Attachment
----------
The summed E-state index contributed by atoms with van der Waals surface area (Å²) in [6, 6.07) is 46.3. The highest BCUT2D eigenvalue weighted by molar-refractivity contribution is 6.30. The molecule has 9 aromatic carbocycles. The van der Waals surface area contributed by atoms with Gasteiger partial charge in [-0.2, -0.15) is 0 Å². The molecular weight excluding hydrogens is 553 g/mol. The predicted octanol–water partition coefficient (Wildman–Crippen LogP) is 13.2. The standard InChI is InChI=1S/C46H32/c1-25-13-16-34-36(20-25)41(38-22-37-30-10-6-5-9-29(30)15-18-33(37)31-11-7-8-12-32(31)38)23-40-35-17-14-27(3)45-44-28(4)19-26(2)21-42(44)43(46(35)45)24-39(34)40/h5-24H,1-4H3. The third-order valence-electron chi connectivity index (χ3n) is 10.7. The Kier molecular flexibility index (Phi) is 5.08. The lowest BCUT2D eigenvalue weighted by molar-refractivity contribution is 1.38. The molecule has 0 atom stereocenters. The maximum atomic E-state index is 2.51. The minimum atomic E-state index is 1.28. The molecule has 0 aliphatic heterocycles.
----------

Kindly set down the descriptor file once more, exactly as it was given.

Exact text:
The summed E-state index contributed by atoms with van der Waals surface area (Å²) in [6, 6.07) is 46.3. The highest BCUT2D eigenvalue weighted by molar-refractivity contribution is 6.30. The molecule has 9 aromatic carbocycles. The van der Waals surface area contributed by atoms with Gasteiger partial charge in [-0.2, -0.15) is 0 Å². The molecular weight excluding hydrogens is 553 g/mol. The predicted octanol–water partition coefficient (Wildman–Crippen LogP) is 13.2. The standard InChI is InChI=1S/C46H32/c1-25-13-16-34-36(20-25)41(38-22-37-30-10-6-5-9-29(30)15-18-33(37)31-11-7-8-12-32(31)38)23-40-35-17-14-27(3)45-44-28(4)19-26(2)21-42(44)43(46(35)45)24-39(34)40/h5-24H,1-4H3. The third-order valence-electron chi connectivity index (χ3n) is 10.7. The Kier molecular flexibility index (Phi) is 5.08. The lowest BCUT2D eigenvalue weighted by molar-refractivity contribution is 1.38. The molecule has 0 atom stereocenters. The maximum atomic E-state index is 2.51. The minimum atomic E-state index is 1.28. The molecule has 0 aliphatic heterocycles.